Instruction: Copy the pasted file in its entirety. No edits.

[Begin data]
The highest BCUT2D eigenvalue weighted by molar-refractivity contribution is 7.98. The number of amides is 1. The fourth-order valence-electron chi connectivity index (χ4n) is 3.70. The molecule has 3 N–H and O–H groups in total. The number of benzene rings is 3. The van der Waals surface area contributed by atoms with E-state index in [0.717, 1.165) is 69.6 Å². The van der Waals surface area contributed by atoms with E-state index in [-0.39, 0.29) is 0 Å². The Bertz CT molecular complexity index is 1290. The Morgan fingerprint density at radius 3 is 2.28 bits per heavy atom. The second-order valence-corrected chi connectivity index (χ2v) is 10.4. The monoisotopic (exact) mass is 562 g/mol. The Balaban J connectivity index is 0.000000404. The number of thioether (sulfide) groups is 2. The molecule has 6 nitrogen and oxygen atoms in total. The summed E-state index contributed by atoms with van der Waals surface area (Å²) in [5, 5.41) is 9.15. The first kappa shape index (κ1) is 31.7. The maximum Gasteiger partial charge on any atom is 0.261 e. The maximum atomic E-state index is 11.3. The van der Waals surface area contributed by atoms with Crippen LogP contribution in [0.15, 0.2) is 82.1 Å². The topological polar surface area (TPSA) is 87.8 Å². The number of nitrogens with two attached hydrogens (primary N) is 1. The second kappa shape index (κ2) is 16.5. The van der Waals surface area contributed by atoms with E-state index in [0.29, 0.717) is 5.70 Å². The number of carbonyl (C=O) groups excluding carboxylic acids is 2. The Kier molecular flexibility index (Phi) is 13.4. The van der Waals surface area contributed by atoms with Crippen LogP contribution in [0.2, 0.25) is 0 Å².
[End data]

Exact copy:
The highest BCUT2D eigenvalue weighted by molar-refractivity contribution is 7.98. The number of amides is 1. The fourth-order valence-electron chi connectivity index (χ4n) is 3.70. The molecule has 3 N–H and O–H groups in total. The number of benzene rings is 3. The van der Waals surface area contributed by atoms with E-state index in [0.717, 1.165) is 69.6 Å². The van der Waals surface area contributed by atoms with E-state index in [-0.39, 0.29) is 0 Å². The Bertz CT molecular complexity index is 1290. The Morgan fingerprint density at radius 3 is 2.28 bits per heavy atom. The second-order valence-corrected chi connectivity index (χ2v) is 10.4. The monoisotopic (exact) mass is 562 g/mol. The Balaban J connectivity index is 0.000000404. The number of thioether (sulfide) groups is 2. The molecule has 6 nitrogen and oxygen atoms in total. The summed E-state index contributed by atoms with van der Waals surface area (Å²) in [5, 5.41) is 9.15. The first kappa shape index (κ1) is 31.7. The maximum Gasteiger partial charge on any atom is 0.261 e. The maximum atomic E-state index is 11.3. The van der Waals surface area contributed by atoms with Crippen LogP contribution in [0.15, 0.2) is 82.1 Å². The topological polar surface area (TPSA) is 87.8 Å². The number of nitrogens with two attached hydrogens (primary N) is 1. The second kappa shape index (κ2) is 16.5. The van der Waals surface area contributed by atoms with E-state index in [0.29, 0.717) is 5.70 Å². The number of carbonyl (C=O) groups excluding carboxylic acids is 2. The Kier molecular flexibility index (Phi) is 13.4. The van der Waals surface area contributed by atoms with Crippen LogP contribution in [0.2, 0.25) is 0 Å².